One of the most bullish things a market can do is to get overbought and stay that way. Conversely, one of the most bearish things a market can do is get oversold and stay that way.
Those who have been tracking daily sentiment indicators such as the CNN Fear/Greed Index, and market internals, know that stock markets in general have been in oversold territory for two weeks now with nary a bounce of significance. Every attempt has been turned back at the key overhead moving averages.
If a stock or a market is not doing what is expected, then an exit to the sidelines is in order. Sometimes discretion is the better part of valor when it comes to commitment of capital, as well as other aspects of life.
One has only to look at the long downtrends and the unceasing pressure on China technology shares here in the US, and in the Hong Kong markets to understand that a reassessment of foreign risk is going on. Traders and investors are voting with their feet.
Speaking of voting with one’s feet, insiders and investors have been selling down the shares of the top pandemic vaccine manufacturers. When news comes out that is bullish as to more orders or new booster requirements, the buying tends to be limited and selling ensues shortly afterward. Not a good look.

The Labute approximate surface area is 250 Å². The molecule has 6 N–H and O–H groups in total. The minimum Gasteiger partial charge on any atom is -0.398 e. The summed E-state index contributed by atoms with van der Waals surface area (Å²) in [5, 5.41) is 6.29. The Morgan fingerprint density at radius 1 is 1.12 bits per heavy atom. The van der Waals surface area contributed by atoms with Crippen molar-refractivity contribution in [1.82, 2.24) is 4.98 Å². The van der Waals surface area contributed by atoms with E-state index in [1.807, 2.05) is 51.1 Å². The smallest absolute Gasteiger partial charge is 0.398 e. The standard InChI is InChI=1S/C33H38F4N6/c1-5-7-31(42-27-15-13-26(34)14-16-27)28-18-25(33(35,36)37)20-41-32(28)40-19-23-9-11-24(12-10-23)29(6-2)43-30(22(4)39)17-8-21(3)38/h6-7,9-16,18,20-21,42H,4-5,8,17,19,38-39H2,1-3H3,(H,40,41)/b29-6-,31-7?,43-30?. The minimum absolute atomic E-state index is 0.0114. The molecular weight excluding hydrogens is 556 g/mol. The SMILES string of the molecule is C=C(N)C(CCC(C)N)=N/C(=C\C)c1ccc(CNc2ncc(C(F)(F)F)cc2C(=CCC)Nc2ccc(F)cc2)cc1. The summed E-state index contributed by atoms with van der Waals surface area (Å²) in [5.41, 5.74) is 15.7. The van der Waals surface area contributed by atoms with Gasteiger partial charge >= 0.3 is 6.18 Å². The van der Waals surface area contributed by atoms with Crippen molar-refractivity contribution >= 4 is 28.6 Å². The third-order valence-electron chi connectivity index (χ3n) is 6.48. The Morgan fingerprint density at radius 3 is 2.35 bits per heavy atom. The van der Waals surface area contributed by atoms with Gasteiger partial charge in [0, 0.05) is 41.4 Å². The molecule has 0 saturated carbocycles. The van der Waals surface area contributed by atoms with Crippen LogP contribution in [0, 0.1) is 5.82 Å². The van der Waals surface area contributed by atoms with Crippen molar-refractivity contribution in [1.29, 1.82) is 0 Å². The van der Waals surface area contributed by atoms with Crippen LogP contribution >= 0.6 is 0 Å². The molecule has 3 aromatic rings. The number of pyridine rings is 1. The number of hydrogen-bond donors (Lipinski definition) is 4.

There were no big surprises from the Federal Reserve as the FOMC raised the target fed funds rate by 25 basis points (.25%) with a view of hiking every meeting by the same amount for the rest of the year and into 2023 for a total of six. Markets appeared nonplussed but gathered steam towards the close, as news hit from the Financial Times that a deal might actually be imminent for an end to the war in Ukraine.
Based on our master cycle, we had been looking for a significant tradeable high to occur on March 15th plus, or minus one trading day with a low to occur at the end of month (the 28th?) Cycles do become inverted from time to time and what was expected as a low sometimes comes in as a high and vice versa. Given the extreme oversold nature of equity markets, peace breaking out has the potential for a ripper of a short covering rally. For now we will stick with our cycle forecast.
Crashes are rare birds, but with that being said, we have a potent mix of market internals, sentiment, and geo-political risk that can in combination create a waterfall decline. We remember the market break of 1987. The Fed had been raising interest rates into a cooling economy, and there was recent legislation in Congress to limit the tax benefits of doing leveraged buyouts which put certain announced deals into question and so some fell apart as a result. As the market dropped the week ahead of the breakdown, portfolio insurance kicked in and the selling begat more selling. The selling fed on itself. On that Monday morning the market was in an extreme oversold position, stocks were down in the pre-market, but it didn’t look like the wheels would come off the cart and trade would be normalized at lower levels. But then news crossed the wires that President Reagan had authorized and executed an attack on Iranian oil platforms in the Persian Gulf. In traders’ minds, the U.S. was at war potentially. That was the catalyst that sent the futures spiraling south pre-market open. Could something similar happen today?
Stay wary and stay safe.
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